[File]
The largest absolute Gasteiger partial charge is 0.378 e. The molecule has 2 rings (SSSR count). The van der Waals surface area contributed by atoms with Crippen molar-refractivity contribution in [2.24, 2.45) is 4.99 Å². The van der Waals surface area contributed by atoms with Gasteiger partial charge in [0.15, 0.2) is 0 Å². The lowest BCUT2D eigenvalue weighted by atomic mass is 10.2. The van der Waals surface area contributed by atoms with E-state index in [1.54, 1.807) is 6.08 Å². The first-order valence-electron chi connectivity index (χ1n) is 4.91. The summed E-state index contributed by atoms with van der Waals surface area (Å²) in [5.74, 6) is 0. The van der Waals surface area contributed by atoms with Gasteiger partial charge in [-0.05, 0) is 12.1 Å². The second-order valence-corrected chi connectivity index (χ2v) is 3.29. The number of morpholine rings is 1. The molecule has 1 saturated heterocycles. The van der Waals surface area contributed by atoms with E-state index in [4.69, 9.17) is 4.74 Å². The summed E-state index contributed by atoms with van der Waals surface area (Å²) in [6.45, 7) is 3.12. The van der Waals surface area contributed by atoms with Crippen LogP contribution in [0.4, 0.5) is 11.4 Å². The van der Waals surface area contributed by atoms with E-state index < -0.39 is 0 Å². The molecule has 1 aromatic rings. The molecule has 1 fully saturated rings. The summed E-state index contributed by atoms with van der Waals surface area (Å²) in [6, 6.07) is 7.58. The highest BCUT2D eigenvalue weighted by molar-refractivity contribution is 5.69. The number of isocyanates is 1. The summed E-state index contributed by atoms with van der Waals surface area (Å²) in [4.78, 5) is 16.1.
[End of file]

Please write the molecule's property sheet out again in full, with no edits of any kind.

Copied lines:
The largest absolute Gasteiger partial charge is 0.378 e. The molecule has 2 rings (SSSR count). The van der Waals surface area contributed by atoms with Crippen molar-refractivity contribution in [2.24, 2.45) is 4.99 Å². The van der Waals surface area contributed by atoms with Gasteiger partial charge in [0.15, 0.2) is 0 Å². The lowest BCUT2D eigenvalue weighted by atomic mass is 10.2. The van der Waals surface area contributed by atoms with E-state index in [1.54, 1.807) is 6.08 Å². The first-order valence-electron chi connectivity index (χ1n) is 4.91. The summed E-state index contributed by atoms with van der Waals surface area (Å²) in [5.74, 6) is 0. The van der Waals surface area contributed by atoms with Gasteiger partial charge in [-0.05, 0) is 12.1 Å². The second-order valence-corrected chi connectivity index (χ2v) is 3.29. The number of morpholine rings is 1. The molecule has 1 saturated heterocycles. The van der Waals surface area contributed by atoms with E-state index in [4.69, 9.17) is 4.74 Å². The summed E-state index contributed by atoms with van der Waals surface area (Å²) in [6.45, 7) is 3.12. The van der Waals surface area contributed by atoms with Crippen LogP contribution in [0.4, 0.5) is 11.4 Å². The van der Waals surface area contributed by atoms with E-state index < -0.39 is 0 Å². The molecule has 1 aromatic rings. The molecule has 1 fully saturated rings. The summed E-state index contributed by atoms with van der Waals surface area (Å²) in [6, 6.07) is 7.58. The highest BCUT2D eigenvalue weighted by molar-refractivity contribution is 5.69. The number of isocyanates is 1. The summed E-state index contributed by atoms with van der Waals surface area (Å²) in [4.78, 5) is 16.1.